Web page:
Saturday 18 December 2021

Assistance Dogs 101: When an Assistance dog is refused entry

As previously mentioned, Assistance Dogs have certain public access rights under the Guide, Hearing and Assistance Dogs Act 2009 in Queensland and under similar Acts in other states and territories of Australia.

There are two situations in which an Assistance Dog can be refused complete entry to a place - they cannot under any circumstance enter a commercial kitchen, think dog hair in food being very unpleasant. Assistance dogs also cannot enter sterile areas, such as operating theatres in a hospital or quarantine areas where animals may be housed. These reasons make complete sense.

On one of our first public outings with Henry to a local attraction, Henry was refused entry. Now I'm not going to name this attraction, as I believe that all places should be given a second chance, and if you read to the end of this post, you'll see why!

Upon a further very heated discussion with the manager of this attraction, I discovered that all assistance dogs are refused entry on the basis that assistance dogs are a biosecurity risk. According to the attraction, they were following the Queensland biosecurity legislation, however there is absolutely nothing in either the Queensland or Federal biosecurity legislation in regards to denying access to Assistance Dogs on a biosecurity risk.

I was also told that all service dogs are refused entry because service dogs are unpredictable and that the farm animals on the premise would react badly to seeing an assistance dog.

I politely informed the staff member that if a service dog is unpredictable then it shouldn't be a service dog and it's certification can be revoked. I also enquired that if the farm animals would react badly to an extremely well behaved service dog, how would the animals react to a screaming child, which there were a lot of just in the car park of the attraction.

I challenged the attraction and informed them that under Queensland's anti-discrimination laws, they can't refuse entry because it is discrimination towards both L and Henry.

Now this was the first time (and has been the only place in the seven months since Henry has been with our family,) that Henry had been refused entry. We have been asked for Henry's certification, which all attractions are entitled to request to view. So I decided to take this attractions stance on refusing entry to service dogs further, as it restricts and excludes a certain sector of our community to visiting their premise.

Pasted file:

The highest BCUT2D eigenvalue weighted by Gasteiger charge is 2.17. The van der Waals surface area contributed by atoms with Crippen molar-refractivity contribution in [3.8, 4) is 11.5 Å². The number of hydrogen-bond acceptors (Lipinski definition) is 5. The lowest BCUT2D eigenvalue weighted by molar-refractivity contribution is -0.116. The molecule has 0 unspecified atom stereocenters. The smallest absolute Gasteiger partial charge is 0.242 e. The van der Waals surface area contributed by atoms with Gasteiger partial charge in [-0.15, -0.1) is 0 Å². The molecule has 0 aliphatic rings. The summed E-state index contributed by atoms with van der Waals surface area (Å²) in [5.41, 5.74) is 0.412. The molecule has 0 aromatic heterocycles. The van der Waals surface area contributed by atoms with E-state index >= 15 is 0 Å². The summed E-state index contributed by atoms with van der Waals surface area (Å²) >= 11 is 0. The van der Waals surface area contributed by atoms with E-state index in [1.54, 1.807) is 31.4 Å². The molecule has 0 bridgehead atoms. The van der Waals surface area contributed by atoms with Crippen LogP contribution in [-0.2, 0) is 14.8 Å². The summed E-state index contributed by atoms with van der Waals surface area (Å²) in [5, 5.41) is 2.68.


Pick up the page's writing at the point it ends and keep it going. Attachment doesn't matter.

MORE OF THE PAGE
An assistance dog is a necessary aid that allows a person with a disability to actively engage in their community. You wouldn't expect someone who requires a walking stick or a wheel chair to leave them at the door, the same goes for an assistance dog.

After returning home with Henry, I did my own research - the biosecurity legislation that the attraction was referring to, only relates to quarantine areas, which the attraction wasn't. And if it is a quarantine area, access is limited to the general public and signs must be posted.

I also contacted the executive director of Australian Zoos and Aquariums Association who advised me that while an attraction is well within their rights to restrict access to certain parts of their premise (for example where the public can physically touch an animal,) there is no section within the biosecurity act that allows the complete refusal of an assistance dog. The executive director also advised me that some zoos and aquariums did require individuals with assistance dogs to provide their attraction with a few days notice (often 72 hours) so that accommodations could be made for the service dog. We saw this first hand when we visited Australia Zoo - by the way they were absolutely brilliant in accommodating us and Henry on our visit.

After a phone call to Smart Pups, the refusal of service dogs by this attraction was taken further to Guide, Hearing Assistance Dogs Queensland, but the attraction still refused to budge on their decision. So the refusal was taken higher all the way to the Department of Communities and Disabilities.

Jump forward a few months and I again checked the attractions website (I'd been doing this every few weeks just out of curiosity,) and low and behold a BIG positive change had been made. I then received an email from the Department of Communities and Disabilities to advise me that the attraction had changed their stance, but only after communication had gone back and forth between the Department and the attraction several times.

I was initially asked by the Department, what outcome I had wanted from my complaint about the refusal of Henry. All I wanted was for the attraction to change their stance so that all members of our community could have access to their attraction.

So to find out that they had seen the error of their initial decision and had completely reversed their decision, was absolutely brilliant. It also showed that making a little noise can make a difference, no matter how big or little the person is. The change may have taken a complaint to the Department of Communities and Disabilities, but a change was made.

The change was definitely a win on our behalf for those individuals who require an assistance dog to make access to their community easier.

It also showed to never mess with an additional needs family!

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